General Custer lost the Battle of the Bighorn big time, see. Yes, he was a brave man, and foolhardy. You wouldn't have wanted to be a member of his company, unless you had a death wish, or were dominated by your very own death instinct ( see Freud ). "..he did not know why Custer escaped scalping. Yellow Hair might have been lying under so many bodies that he was overlooked. The Americans went down like sheep, Rain said. It was as easy as killing sheep." "All three bluecoat armies---Crook, Terry, Gibbon--were under surveillance by Sioux and Cheyennes." "Custer's soldiers were almost surrounded by the time Rain got there. They had dismounted, he said, but climbed back on their horses, dismounted again, and split into several companies. They were shooting very fast. After a while some of them began riding toward Reno's troops, but Indians followed them like blackbirds following a hawk." "So much gunsmoke and dust obscured the field it would have been hard to recognize one's best friend." "Hideous things appeared. Through the dust appeared a bloody Sioux, leaving the fight. Wooden Leg saw him walk toward a ravine." "Where the Sioux and Cheyennes separated is not known, probably somewhere along the Powder. Before going their own ways they held a parade." "After this parade the Cheyennes continued north to the Yellowstone, which they called the Elk."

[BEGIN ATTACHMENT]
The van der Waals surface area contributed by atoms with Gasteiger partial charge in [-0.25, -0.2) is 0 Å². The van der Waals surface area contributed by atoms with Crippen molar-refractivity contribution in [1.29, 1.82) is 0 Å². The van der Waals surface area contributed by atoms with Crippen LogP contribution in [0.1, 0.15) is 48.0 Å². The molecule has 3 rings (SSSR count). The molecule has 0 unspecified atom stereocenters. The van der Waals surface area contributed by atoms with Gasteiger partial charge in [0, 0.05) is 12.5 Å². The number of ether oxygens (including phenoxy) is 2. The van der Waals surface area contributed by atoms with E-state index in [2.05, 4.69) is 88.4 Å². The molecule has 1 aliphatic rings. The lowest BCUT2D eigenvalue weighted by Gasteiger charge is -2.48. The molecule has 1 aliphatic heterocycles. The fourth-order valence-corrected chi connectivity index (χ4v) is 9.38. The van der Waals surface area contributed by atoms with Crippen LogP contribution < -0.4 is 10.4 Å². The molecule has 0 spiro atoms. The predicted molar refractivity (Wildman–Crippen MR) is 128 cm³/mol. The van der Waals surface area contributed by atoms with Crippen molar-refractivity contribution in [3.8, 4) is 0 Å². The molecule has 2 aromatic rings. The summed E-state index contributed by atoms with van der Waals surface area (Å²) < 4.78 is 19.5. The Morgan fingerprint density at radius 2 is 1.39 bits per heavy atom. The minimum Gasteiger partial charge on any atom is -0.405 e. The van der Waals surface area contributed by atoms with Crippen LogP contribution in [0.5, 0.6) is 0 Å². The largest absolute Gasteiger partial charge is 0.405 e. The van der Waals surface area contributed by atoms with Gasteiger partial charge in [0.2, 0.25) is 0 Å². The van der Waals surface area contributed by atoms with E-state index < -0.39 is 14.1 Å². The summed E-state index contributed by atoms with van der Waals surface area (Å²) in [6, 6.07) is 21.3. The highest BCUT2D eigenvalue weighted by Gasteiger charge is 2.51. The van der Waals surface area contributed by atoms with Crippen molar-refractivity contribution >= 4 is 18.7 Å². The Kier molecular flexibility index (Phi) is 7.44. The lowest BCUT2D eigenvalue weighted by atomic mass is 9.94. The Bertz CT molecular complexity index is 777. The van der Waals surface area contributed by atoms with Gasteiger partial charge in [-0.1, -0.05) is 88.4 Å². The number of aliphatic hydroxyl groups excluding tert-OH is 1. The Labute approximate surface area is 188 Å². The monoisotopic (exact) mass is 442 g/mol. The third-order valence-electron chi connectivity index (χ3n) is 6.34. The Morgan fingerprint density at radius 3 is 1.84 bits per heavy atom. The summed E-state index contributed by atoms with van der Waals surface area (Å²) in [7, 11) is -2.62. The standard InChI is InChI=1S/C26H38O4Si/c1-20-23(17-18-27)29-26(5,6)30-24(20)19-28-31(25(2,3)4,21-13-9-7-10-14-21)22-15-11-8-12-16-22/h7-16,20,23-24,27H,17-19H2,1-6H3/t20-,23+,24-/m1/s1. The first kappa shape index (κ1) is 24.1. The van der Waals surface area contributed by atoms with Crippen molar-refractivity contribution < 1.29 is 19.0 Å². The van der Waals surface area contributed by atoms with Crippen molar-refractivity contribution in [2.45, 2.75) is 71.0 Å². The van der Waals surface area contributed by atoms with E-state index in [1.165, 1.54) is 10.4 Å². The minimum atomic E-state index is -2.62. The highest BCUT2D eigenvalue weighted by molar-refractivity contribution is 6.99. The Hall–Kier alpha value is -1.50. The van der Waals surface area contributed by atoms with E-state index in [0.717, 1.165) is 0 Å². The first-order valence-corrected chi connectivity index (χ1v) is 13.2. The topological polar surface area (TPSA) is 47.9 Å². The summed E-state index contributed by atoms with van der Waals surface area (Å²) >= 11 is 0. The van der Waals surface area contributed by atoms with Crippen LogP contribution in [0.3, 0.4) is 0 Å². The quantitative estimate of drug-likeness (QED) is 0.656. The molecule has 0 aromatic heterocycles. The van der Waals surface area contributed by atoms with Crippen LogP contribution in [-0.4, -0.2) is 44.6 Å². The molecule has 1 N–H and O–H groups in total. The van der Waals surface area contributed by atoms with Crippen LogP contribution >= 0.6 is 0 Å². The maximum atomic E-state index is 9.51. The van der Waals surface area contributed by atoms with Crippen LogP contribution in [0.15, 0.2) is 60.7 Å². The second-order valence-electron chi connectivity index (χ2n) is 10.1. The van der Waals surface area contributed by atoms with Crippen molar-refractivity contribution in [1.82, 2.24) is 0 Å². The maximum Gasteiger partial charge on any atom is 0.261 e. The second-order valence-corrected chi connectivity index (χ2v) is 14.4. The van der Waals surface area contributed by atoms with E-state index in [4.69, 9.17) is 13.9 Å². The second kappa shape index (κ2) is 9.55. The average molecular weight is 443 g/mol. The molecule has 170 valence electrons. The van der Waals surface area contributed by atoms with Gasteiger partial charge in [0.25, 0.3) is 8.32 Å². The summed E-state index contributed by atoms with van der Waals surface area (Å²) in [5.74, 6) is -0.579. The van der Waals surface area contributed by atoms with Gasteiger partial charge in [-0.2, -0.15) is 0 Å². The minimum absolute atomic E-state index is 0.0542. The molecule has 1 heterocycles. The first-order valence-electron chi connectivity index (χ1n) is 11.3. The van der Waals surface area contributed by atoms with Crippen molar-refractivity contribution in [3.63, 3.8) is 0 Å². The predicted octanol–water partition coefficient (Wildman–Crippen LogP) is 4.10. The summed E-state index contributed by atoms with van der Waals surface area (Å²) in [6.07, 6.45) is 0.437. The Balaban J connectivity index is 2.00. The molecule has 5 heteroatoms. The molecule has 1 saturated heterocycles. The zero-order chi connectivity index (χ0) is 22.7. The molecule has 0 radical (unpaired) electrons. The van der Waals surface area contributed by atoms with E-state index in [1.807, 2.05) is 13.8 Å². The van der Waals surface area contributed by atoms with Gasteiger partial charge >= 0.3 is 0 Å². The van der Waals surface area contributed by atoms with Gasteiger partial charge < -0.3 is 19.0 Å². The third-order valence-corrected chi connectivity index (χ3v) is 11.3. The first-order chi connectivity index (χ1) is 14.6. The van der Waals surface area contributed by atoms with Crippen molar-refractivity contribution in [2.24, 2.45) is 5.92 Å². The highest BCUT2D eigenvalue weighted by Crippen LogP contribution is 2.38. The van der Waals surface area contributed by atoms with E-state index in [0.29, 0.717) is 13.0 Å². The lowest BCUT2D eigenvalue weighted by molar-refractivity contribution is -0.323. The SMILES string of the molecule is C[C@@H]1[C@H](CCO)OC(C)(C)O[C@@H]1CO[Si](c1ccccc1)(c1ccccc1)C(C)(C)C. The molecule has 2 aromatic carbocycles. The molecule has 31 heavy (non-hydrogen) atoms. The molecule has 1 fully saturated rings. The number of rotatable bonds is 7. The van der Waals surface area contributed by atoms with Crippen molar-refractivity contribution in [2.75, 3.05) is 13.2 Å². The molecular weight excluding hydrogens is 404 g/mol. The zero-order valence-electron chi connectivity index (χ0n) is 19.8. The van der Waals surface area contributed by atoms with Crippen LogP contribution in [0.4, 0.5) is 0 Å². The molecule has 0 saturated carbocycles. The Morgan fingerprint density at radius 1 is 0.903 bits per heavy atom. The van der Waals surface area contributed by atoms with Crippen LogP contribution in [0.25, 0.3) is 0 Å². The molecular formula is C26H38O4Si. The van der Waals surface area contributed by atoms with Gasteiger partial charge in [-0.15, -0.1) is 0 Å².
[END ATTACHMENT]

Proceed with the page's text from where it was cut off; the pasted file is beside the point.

This is the gold standard for Bighorn accounts. This book would be a must read even if you weren't particularly interested in the subject. If you're looking for the best, and least biased account of the battle, this ids the one to read.
The description of this book does not match the book. The book is about Custer's life. The description refers to the Medici.
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